The Rediff Special/Sanjukta Panigrahi
'All through the performance Laloo Yadav and his friends were disturbing me, laughing, talking, eating, doing hulla gulla'
In an interview to Savvy magazine last year, the dancer spoke about her life, her craft and the controversies that suddenly swirled around her in 1995.
I have always been concentrating on my dance and little else.
Recently a pandit came to my house, and after looking at my palm,
said, "Don't give any statement till 1996, because anything
you say will be misinterpreted and create a controversy."
I laughed when I heard that, but yes, it does seem that of late
I have been in the news for all the wrong reasons.
papers splashed I had become a devadasi. Some went on to add that this was a desperate attempt to seek
cheap publicity. Then it was reported I had broken down on
stage and left Patna in a huff because of Laloo Prasad Yadav.
Both reports were highly exaggerated and sensationalised.
As you know, the papers reported that five girls in Orissa wanted
to be devadasis at the Lord Jagannath temple in Puri. At this
point of time, Rajaram Satpathy of the Times of India and some
people from Zee TV asked me whether I would like to dance in the
temple. My reply was, "I would feel fortunate if I could
dance before Lord Jagannath because whatever I am today is because
of his blessings. This dance form is given
by Him. As it is keep His statue on the dais whenever I dance.
It would be the opportunity of a lifetime if I could really dance
I also told them that in fact, fifteen years ago,
I had asked the collector for permission to dance in the temple
but I was denied the privilege by the pandas (priests). The
collector wrote back saying the priests had said that the
temple committee's opinion was that they couldn't allow me as I was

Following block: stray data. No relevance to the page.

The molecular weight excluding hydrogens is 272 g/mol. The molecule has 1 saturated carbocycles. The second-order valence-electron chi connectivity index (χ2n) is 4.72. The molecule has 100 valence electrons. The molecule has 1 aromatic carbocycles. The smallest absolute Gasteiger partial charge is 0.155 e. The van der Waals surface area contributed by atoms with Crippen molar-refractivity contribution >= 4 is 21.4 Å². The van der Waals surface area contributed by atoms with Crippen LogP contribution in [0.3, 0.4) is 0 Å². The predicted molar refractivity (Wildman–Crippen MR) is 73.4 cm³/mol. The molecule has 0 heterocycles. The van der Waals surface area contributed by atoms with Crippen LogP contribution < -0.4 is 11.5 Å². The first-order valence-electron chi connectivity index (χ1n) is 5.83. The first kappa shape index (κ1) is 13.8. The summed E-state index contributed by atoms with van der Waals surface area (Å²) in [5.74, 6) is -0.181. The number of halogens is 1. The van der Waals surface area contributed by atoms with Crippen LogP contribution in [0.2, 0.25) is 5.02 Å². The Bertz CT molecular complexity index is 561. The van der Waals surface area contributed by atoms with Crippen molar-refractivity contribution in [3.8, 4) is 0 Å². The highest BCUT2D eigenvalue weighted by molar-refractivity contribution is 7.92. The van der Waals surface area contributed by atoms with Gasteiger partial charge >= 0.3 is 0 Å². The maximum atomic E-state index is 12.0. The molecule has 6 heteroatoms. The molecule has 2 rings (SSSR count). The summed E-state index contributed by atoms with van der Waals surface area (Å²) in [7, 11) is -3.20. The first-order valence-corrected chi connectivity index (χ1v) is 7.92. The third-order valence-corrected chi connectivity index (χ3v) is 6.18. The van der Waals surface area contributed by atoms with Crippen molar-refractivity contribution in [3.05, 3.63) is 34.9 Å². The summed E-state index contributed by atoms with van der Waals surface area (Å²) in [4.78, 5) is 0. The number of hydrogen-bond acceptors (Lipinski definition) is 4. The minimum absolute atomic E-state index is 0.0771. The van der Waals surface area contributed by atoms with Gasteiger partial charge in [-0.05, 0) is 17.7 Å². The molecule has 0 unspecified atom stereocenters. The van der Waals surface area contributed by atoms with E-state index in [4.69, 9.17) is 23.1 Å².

Anyway, the press people asked me very specific questions.
They asked me, "Would you like to dance at the temple every
day?" And I had clarified that because of my profession and
my family it would not be possible for me to dance every day but
if they gave me a block of seven or eight days I would gladly
perform or I could perform during the ritual festivals as we do
outside the Sankat Mochan temple in Varanasi every year, during
Hanuman Jayanti or the Guruvayoor temple in Kerala.
The journalists even asked me whether I was considering joining as a devadasi
and I clarified, "I cannot become a devadasi because of the
present situation in my life. I cannot follow the rules and regulations
of conduct that are laid down for devadasis. I can perform
and offer my art form at the feet of the Lord only for the sake
of culture. If you want to call me a devadasi while I perform
in such a manner I don't mind because devadasi is not a bad
word. It is a very sacred word."
There are instances in our
history where devadasis occupied a very prominent place in society.
There are instances when even daughters from royal families have
offered themselves as devadasis, like Chandrika Rage, the daughter
of Ananghabhimadeva in the thirteenth century. I told them that
in India, in Karnataka maybe and some other places, stigma is
attached to devadasis and they are looked down upon because of
some misdoing or corruption in the temple. We've never had such
instances in Orissa.
I think we should also understand how this
corruption arose. It was because of lack of social support, consciousness
and financial problems that devadasis got dragged into such sort
of corruption and controversies. They became concubines of
the kings and began to please them. It was then that a social stigma
was attached to them and the word devadasi became debased! There
is nothing wrong in the name. There was something wrong in the
people who could not maintain the sacred and spiritual aspect